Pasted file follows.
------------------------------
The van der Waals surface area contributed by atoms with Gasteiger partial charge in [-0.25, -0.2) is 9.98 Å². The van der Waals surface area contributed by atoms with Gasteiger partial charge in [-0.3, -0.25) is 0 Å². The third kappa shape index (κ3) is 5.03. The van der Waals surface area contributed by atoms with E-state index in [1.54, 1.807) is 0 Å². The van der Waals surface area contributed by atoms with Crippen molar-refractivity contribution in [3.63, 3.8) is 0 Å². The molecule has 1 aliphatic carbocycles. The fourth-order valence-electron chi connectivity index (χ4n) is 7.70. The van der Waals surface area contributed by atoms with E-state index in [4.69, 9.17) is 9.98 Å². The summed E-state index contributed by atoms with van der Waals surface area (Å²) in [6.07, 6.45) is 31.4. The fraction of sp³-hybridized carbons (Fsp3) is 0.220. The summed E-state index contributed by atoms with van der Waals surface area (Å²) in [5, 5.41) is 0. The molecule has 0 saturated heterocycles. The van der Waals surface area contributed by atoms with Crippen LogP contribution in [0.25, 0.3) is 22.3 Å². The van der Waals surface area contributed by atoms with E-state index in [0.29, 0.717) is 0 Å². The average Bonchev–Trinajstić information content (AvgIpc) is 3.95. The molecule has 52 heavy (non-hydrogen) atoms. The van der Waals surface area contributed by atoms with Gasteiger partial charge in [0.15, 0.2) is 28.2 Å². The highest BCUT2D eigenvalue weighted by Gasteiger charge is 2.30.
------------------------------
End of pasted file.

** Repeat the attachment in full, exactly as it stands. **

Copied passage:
The van der Waals surface area contributed by atoms with Gasteiger partial charge in [-0.25, -0.2) is 9.98 Å². The van der Waals surface area contributed by atoms with Gasteiger partial charge in [-0.3, -0.25) is 0 Å². The third kappa shape index (κ3) is 5.03. The van der Waals surface area contributed by atoms with E-state index in [1.54, 1.807) is 0 Å². The van der Waals surface area contributed by atoms with Crippen molar-refractivity contribution in [3.63, 3.8) is 0 Å². The molecule has 1 aliphatic carbocycles. The fourth-order valence-electron chi connectivity index (χ4n) is 7.70. The van der Waals surface area contributed by atoms with E-state index in [4.69, 9.17) is 9.98 Å². The summed E-state index contributed by atoms with van der Waals surface area (Å²) in [6.07, 6.45) is 31.4. The fraction of sp³-hybridized carbons (Fsp3) is 0.220. The summed E-state index contributed by atoms with van der Waals surface area (Å²) in [5, 5.41) is 0. The molecule has 0 saturated heterocycles. The van der Waals surface area contributed by atoms with Crippen LogP contribution in [0.25, 0.3) is 22.3 Å². The van der Waals surface area contributed by atoms with E-state index in [0.29, 0.717) is 0 Å². The average Bonchev–Trinajstić information content (AvgIpc) is 3.95. The molecule has 52 heavy (non-hydrogen) atoms. The van der Waals surface area contributed by atoms with Gasteiger partial charge in [0.15, 0.2) is 28.2 Å². The highest BCUT2D eigenvalue weighted by Gasteiger charge is 2.30.